Lars Gustaf Sellstedt
Lars Sellstedt was born in Sweden and immigrated to the U.S. in 1834, where he worked as a merchant seaman on the Great Lakes until 1845, when he settled in Buffalo and began a new career as a portrait painter and educator. He married Caroline Scott, daughter of an area physician, in 1856, and with his newfound social prominence came several high-profile commissions. Aside from his paying work as a portraitist, Sellstedt's primary subject matter was the sea, represented in both his major paintings and in his autobiography, From Forecastle to Academy, Sailor and Artist (1904). He ultimately became, in the words of art historian William H. Gerdts, "the most significant and respected painter of the century in Buffalo." 
A major supporter of his adopted city's cultural scene, he was one of the founders, along with fellow painter Amos W. Sangster, of the Buffalo Fine Arts Academy in 1862, and later authored the definitive volume Art in Buffalo (1910).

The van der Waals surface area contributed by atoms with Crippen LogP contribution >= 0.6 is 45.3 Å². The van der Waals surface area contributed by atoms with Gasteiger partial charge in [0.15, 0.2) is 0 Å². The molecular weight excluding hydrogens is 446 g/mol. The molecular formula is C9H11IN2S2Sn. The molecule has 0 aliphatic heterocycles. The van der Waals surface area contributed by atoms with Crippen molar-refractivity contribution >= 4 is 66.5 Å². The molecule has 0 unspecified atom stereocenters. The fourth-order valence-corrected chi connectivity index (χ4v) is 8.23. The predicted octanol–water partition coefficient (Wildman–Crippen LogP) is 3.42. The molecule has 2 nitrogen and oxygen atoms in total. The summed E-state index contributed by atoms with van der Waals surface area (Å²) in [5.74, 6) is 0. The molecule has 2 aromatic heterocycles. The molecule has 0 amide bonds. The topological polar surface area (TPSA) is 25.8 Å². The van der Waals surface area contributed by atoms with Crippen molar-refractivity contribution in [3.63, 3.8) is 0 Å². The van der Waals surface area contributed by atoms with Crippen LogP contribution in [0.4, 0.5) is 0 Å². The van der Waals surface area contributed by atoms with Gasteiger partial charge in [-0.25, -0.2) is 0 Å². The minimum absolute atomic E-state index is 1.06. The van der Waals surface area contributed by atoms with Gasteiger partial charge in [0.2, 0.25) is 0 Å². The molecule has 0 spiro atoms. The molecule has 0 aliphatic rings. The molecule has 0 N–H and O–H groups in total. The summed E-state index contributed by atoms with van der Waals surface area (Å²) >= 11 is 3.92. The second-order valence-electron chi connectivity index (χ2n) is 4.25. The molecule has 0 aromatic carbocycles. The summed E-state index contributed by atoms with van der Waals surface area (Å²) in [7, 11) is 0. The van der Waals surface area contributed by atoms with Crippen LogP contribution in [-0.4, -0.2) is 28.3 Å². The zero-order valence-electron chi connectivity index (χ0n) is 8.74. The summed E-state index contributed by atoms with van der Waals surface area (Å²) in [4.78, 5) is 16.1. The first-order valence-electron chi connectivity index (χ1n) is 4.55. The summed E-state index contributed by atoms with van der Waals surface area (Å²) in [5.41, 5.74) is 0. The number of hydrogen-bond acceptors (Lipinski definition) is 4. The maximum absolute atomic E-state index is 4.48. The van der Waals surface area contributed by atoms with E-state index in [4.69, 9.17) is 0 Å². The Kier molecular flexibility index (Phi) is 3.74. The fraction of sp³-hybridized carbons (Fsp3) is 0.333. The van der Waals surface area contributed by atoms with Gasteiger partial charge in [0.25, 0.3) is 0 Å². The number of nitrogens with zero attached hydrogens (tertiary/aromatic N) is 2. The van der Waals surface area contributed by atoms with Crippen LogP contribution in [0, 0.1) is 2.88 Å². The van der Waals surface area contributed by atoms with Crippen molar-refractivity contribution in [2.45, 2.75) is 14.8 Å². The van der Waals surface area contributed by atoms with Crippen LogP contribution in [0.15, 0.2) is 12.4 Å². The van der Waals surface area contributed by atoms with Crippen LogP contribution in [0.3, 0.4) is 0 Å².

William H. Gerdts, "The First Hundred Years of Painting in Buffalo," in The Wayward Muse: A Historical Survey of Painting in Buffalo, ed. Susan Krane (Buffalo: Albright-Knox Art Gallery, 1987), p. 27.
 Primary source for this entry: Thomas D. Mahoney, Our Legacy of Art in Western New York (brochure for exhibition at the Charles Burchfield Center, 09/14-10/24/1971).